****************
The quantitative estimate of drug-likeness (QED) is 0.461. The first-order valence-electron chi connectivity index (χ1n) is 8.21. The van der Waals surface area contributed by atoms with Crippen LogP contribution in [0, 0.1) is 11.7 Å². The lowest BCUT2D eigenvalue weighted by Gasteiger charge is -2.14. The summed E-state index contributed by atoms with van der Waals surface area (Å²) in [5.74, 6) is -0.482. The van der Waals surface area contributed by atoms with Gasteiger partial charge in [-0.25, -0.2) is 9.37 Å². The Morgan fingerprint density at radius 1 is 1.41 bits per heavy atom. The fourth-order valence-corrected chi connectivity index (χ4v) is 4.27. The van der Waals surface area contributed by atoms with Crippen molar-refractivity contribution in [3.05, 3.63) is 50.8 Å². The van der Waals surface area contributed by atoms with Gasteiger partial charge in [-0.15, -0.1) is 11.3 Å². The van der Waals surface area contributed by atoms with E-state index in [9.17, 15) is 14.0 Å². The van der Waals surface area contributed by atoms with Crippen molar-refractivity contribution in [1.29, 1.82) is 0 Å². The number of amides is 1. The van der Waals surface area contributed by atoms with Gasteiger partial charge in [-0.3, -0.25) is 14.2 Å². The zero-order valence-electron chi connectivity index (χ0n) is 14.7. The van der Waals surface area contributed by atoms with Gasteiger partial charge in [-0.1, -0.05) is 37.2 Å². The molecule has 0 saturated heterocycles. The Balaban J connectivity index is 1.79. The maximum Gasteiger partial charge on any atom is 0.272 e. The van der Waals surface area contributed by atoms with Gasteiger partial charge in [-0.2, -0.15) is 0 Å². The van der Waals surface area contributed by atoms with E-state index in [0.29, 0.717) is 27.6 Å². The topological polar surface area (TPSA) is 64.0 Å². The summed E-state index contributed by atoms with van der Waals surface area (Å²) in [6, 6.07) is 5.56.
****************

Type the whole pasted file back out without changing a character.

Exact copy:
The quantitative estimate of drug-likeness (QED) is 0.461. The first-order valence-electron chi connectivity index (χ1n) is 8.21. The van der Waals surface area contributed by atoms with Crippen LogP contribution in [0, 0.1) is 11.7 Å². The lowest BCUT2D eigenvalue weighted by Gasteiger charge is -2.14. The summed E-state index contributed by atoms with van der Waals surface area (Å²) in [5.74, 6) is -0.482. The van der Waals surface area contributed by atoms with Gasteiger partial charge in [-0.25, -0.2) is 9.37 Å². The Morgan fingerprint density at radius 1 is 1.41 bits per heavy atom. The fourth-order valence-corrected chi connectivity index (χ4v) is 4.27. The van der Waals surface area contributed by atoms with Crippen molar-refractivity contribution in [3.05, 3.63) is 50.8 Å². The van der Waals surface area contributed by atoms with Gasteiger partial charge in [-0.15, -0.1) is 11.3 Å². The van der Waals surface area contributed by atoms with E-state index in [9.17, 15) is 14.0 Å². The van der Waals surface area contributed by atoms with Crippen molar-refractivity contribution in [1.29, 1.82) is 0 Å². The number of amides is 1. The van der Waals surface area contributed by atoms with Gasteiger partial charge in [-0.3, -0.25) is 14.2 Å². The zero-order valence-electron chi connectivity index (χ0n) is 14.7. The van der Waals surface area contributed by atoms with Gasteiger partial charge in [-0.1, -0.05) is 37.2 Å². The molecule has 0 saturated heterocycles. The Balaban J connectivity index is 1.79. The maximum Gasteiger partial charge on any atom is 0.272 e. The van der Waals surface area contributed by atoms with Gasteiger partial charge in [-0.2, -0.15) is 0 Å². The van der Waals surface area contributed by atoms with E-state index in [0.29, 0.717) is 27.6 Å². The topological polar surface area (TPSA) is 64.0 Å². The summed E-state index contributed by atoms with van der Waals surface area (Å²) in [6, 6.07) is 5.56.